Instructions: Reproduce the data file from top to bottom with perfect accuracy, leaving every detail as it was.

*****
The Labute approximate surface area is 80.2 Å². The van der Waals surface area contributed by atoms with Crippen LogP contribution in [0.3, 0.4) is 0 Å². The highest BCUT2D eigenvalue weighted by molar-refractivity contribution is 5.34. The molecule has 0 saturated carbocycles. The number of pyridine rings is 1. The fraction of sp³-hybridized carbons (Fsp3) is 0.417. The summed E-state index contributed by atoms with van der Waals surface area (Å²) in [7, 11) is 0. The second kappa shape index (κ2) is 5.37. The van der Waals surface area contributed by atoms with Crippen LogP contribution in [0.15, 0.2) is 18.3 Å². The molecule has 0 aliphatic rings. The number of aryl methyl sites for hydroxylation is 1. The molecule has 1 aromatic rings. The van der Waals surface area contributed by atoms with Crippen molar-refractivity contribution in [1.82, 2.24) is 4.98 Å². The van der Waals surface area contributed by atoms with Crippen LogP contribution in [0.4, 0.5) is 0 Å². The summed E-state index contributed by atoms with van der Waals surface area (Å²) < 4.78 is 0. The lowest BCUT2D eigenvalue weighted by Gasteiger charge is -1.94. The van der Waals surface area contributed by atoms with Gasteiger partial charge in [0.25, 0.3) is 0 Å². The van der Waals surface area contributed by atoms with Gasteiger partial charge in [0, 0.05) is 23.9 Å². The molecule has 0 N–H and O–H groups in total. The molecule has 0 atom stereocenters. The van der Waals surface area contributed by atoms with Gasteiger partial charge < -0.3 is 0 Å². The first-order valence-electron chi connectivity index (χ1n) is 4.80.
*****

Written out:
The Labute approximate surface area is 80.2 Å². The van der Waals surface area contributed by atoms with Crippen LogP contribution in [0.3, 0.4) is 0 Å². The highest BCUT2D eigenvalue weighted by molar-refractivity contribution is 5.34. The molecule has 0 saturated carbocycles. The number of pyridine rings is 1. The fraction of sp³-hybridized carbons (Fsp3) is 0.417. The summed E-state index contributed by atoms with van der Waals surface area (Å²) in [7, 11) is 0. The second kappa shape index (κ2) is 5.37. The van der Waals surface area contributed by atoms with Crippen LogP contribution in [0.15, 0.2) is 18.3 Å². The molecule has 0 aliphatic rings. The number of aryl methyl sites for hydroxylation is 1. The molecule has 1 aromatic rings. The van der Waals surface area contributed by atoms with Crippen molar-refractivity contribution in [1.82, 2.24) is 4.98 Å². The van der Waals surface area contributed by atoms with Crippen LogP contribution in [0.4, 0.5) is 0 Å². The summed E-state index contributed by atoms with van der Waals surface area (Å²) < 4.78 is 0. The lowest BCUT2D eigenvalue weighted by Gasteiger charge is -1.94. The van der Waals surface area contributed by atoms with Gasteiger partial charge in [0.25, 0.3) is 0 Å². The van der Waals surface area contributed by atoms with Gasteiger partial charge in [0, 0.05) is 23.9 Å². The molecule has 0 N–H and O–H groups in total. The molecule has 0 atom stereocenters. The van der Waals surface area contributed by atoms with Gasteiger partial charge < -0.3 is 0 Å². The first-order valence-electron chi connectivity index (χ1n) is 4.80.